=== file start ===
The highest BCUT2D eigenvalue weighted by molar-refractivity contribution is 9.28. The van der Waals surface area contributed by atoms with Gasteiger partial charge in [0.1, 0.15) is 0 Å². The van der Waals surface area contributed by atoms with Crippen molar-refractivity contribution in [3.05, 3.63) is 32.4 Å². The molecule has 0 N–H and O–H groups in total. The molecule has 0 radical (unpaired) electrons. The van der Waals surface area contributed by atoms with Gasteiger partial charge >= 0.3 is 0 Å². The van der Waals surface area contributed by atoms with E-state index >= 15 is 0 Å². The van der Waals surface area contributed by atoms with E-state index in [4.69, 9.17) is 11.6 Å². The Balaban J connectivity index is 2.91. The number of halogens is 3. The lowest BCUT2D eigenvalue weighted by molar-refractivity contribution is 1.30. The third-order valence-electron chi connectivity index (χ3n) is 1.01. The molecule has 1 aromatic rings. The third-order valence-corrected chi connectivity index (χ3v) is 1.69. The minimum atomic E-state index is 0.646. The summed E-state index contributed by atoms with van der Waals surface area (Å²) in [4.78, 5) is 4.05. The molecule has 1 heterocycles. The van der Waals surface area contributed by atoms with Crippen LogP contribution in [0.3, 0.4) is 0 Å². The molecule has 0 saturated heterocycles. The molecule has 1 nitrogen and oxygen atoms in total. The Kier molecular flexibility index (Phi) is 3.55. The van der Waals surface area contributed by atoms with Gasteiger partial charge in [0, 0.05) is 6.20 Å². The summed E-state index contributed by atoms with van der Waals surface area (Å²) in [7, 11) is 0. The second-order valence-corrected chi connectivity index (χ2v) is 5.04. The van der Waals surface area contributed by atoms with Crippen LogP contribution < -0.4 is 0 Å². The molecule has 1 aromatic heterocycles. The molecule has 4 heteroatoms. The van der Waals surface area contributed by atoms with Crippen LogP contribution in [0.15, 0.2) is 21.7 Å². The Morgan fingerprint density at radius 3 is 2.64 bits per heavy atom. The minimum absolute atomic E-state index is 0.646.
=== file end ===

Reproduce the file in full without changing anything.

The highest BCUT2D eigenvalue weighted by molar-refractivity contribution is 9.28. The van der Waals surface area contributed by atoms with Gasteiger partial charge in [0.1, 0.15) is 0 Å². The van der Waals surface area contributed by atoms with Crippen molar-refractivity contribution in [3.05, 3.63) is 32.4 Å². The molecule has 0 N–H and O–H groups in total. The molecule has 0 radical (unpaired) electrons. The van der Waals surface area contributed by atoms with Gasteiger partial charge >= 0.3 is 0 Å². The van der Waals surface area contributed by atoms with E-state index >= 15 is 0 Å². The van der Waals surface area contributed by atoms with E-state index in [4.69, 9.17) is 11.6 Å². The Balaban J connectivity index is 2.91. The number of halogens is 3. The lowest BCUT2D eigenvalue weighted by molar-refractivity contribution is 1.30. The third-order valence-electron chi connectivity index (χ3n) is 1.01. The molecule has 1 aromatic rings. The third-order valence-corrected chi connectivity index (χ3v) is 1.69. The minimum atomic E-state index is 0.646. The summed E-state index contributed by atoms with van der Waals surface area (Å²) in [4.78, 5) is 4.05. The molecule has 1 heterocycles. The van der Waals surface area contributed by atoms with Crippen LogP contribution in [0.3, 0.4) is 0 Å². The molecule has 0 saturated heterocycles. The molecule has 1 nitrogen and oxygen atoms in total. The Kier molecular flexibility index (Phi) is 3.55. The van der Waals surface area contributed by atoms with Gasteiger partial charge in [0, 0.05) is 6.20 Å². The summed E-state index contributed by atoms with van der Waals surface area (Å²) in [7, 11) is 0. The second-order valence-corrected chi connectivity index (χ2v) is 5.04. The van der Waals surface area contributed by atoms with Crippen LogP contribution < -0.4 is 0 Å². The molecule has 1 aromatic heterocycles. The molecule has 4 heteroatoms. The van der Waals surface area contributed by atoms with Crippen LogP contribution in [0.15, 0.2) is 21.7 Å². The Morgan fingerprint density at radius 3 is 2.64 bits per heavy atom. The minimum absolute atomic E-state index is 0.646.